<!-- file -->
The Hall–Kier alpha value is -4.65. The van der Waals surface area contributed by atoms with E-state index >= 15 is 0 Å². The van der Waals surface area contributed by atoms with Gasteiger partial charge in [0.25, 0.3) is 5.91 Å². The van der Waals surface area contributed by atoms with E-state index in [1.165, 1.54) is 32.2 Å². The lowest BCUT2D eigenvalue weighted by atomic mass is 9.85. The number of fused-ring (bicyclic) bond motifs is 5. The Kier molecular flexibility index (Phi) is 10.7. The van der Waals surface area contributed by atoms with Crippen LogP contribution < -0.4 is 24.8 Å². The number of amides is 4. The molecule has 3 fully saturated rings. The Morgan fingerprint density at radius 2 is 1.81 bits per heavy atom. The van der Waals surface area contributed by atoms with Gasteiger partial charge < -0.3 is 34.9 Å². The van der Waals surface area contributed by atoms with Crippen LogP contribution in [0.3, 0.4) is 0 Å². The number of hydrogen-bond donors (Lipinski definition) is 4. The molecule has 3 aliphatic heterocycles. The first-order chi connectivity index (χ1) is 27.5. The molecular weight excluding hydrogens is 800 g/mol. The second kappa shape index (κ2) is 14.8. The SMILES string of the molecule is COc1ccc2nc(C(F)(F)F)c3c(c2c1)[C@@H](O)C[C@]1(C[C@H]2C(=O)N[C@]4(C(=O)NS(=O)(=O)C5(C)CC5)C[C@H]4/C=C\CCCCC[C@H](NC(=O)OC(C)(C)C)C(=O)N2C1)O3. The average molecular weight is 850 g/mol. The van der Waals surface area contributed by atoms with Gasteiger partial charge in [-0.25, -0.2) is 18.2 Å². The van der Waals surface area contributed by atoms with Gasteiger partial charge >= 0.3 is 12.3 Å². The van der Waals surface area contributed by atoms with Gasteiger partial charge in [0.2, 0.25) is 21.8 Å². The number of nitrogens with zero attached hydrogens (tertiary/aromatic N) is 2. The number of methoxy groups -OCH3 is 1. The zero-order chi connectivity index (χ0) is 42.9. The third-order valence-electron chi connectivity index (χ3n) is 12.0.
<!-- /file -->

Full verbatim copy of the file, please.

The Hall–Kier alpha value is -4.65. The van der Waals surface area contributed by atoms with E-state index >= 15 is 0 Å². The van der Waals surface area contributed by atoms with Gasteiger partial charge in [0.25, 0.3) is 5.91 Å². The van der Waals surface area contributed by atoms with E-state index in [1.165, 1.54) is 32.2 Å². The lowest BCUT2D eigenvalue weighted by atomic mass is 9.85. The number of fused-ring (bicyclic) bond motifs is 5. The Kier molecular flexibility index (Phi) is 10.7. The van der Waals surface area contributed by atoms with Crippen LogP contribution < -0.4 is 24.8 Å². The number of amides is 4. The molecule has 3 fully saturated rings. The Morgan fingerprint density at radius 2 is 1.81 bits per heavy atom. The van der Waals surface area contributed by atoms with Gasteiger partial charge < -0.3 is 34.9 Å². The van der Waals surface area contributed by atoms with Crippen LogP contribution in [0.3, 0.4) is 0 Å². The number of hydrogen-bond donors (Lipinski definition) is 4. The molecule has 3 aliphatic heterocycles. The first-order chi connectivity index (χ1) is 27.5. The molecular weight excluding hydrogens is 800 g/mol. The second kappa shape index (κ2) is 14.8. The SMILES string of the molecule is COc1ccc2nc(C(F)(F)F)c3c(c2c1)[C@@H](O)C[C@]1(C[C@H]2C(=O)N[C@]4(C(=O)NS(=O)(=O)C5(C)CC5)C[C@H]4/C=C\CCCCC[C@H](NC(=O)OC(C)(C)C)C(=O)N2C1)O3. The average molecular weight is 850 g/mol. The van der Waals surface area contributed by atoms with Gasteiger partial charge in [-0.25, -0.2) is 18.2 Å². The van der Waals surface area contributed by atoms with Gasteiger partial charge >= 0.3 is 12.3 Å². The van der Waals surface area contributed by atoms with Gasteiger partial charge in [0.2, 0.25) is 21.8 Å². The number of nitrogens with zero attached hydrogens (tertiary/aromatic N) is 2. The number of methoxy groups -OCH3 is 1. The zero-order chi connectivity index (χ0) is 42.9. The third-order valence-electron chi connectivity index (χ3n) is 12.0.